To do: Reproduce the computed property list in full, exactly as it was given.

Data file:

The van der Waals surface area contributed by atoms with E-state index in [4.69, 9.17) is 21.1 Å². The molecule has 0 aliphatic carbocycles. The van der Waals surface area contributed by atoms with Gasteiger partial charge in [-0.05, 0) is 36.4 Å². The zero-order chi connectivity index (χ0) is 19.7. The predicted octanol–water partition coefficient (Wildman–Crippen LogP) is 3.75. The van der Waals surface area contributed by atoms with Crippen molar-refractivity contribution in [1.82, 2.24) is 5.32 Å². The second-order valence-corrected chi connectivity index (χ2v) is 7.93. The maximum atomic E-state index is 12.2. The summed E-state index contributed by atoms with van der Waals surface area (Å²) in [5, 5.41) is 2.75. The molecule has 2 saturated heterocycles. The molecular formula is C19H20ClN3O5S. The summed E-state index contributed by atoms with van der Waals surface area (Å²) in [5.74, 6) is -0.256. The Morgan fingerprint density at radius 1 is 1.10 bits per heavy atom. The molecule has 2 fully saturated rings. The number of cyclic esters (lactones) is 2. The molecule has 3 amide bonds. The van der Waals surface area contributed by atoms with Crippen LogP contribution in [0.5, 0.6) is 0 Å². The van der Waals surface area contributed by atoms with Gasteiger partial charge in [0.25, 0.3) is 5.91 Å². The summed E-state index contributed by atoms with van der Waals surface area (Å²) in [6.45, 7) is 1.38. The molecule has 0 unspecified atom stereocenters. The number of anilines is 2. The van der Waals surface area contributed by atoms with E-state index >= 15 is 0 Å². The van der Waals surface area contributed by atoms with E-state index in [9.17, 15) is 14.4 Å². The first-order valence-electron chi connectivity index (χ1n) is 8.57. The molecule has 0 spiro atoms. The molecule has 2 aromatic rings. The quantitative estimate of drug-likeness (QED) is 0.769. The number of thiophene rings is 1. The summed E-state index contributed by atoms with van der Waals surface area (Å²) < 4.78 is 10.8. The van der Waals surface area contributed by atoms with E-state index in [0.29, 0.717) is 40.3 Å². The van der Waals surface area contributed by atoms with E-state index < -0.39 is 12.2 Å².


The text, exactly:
The van der Waals surface area contributed by atoms with E-state index in [4.69, 9.17) is 21.1 Å². The molecule has 0 aliphatic carbocycles. The van der Waals surface area contributed by atoms with Gasteiger partial charge in [-0.05, 0) is 36.4 Å². The zero-order chi connectivity index (χ0) is 19.7. The predicted octanol–water partition coefficient (Wildman–Crippen LogP) is 3.75. The van der Waals surface area contributed by atoms with Crippen molar-refractivity contribution in [1.82, 2.24) is 5.32 Å². The second-order valence-corrected chi connectivity index (χ2v) is 7.93. The maximum atomic E-state index is 12.2. The summed E-state index contributed by atoms with van der Waals surface area (Å²) in [5, 5.41) is 2.75. The molecule has 2 saturated heterocycles. The molecular formula is C19H20ClN3O5S. The summed E-state index contributed by atoms with van der Waals surface area (Å²) in [5.74, 6) is -0.256. The Morgan fingerprint density at radius 1 is 1.10 bits per heavy atom. The molecule has 2 fully saturated rings. The number of cyclic esters (lactones) is 2. The molecule has 3 amide bonds. The van der Waals surface area contributed by atoms with Crippen LogP contribution in [0.5, 0.6) is 0 Å². The van der Waals surface area contributed by atoms with Gasteiger partial charge in [0.25, 0.3) is 5.91 Å². The summed E-state index contributed by atoms with van der Waals surface area (Å²) in [6.45, 7) is 1.38. The molecule has 0 unspecified atom stereocenters. The number of anilines is 2. The van der Waals surface area contributed by atoms with E-state index >= 15 is 0 Å². The van der Waals surface area contributed by atoms with E-state index in [9.17, 15) is 14.4 Å². The first-order valence-electron chi connectivity index (χ1n) is 8.57. The molecule has 0 spiro atoms. The molecule has 2 aromatic rings. The quantitative estimate of drug-likeness (QED) is 0.769. The number of thiophene rings is 1. The summed E-state index contributed by atoms with van der Waals surface area (Å²) < 4.78 is 10.8. The van der Waals surface area contributed by atoms with E-state index in [0.29, 0.717) is 40.3 Å². The van der Waals surface area contributed by atoms with E-state index < -0.39 is 12.2 Å².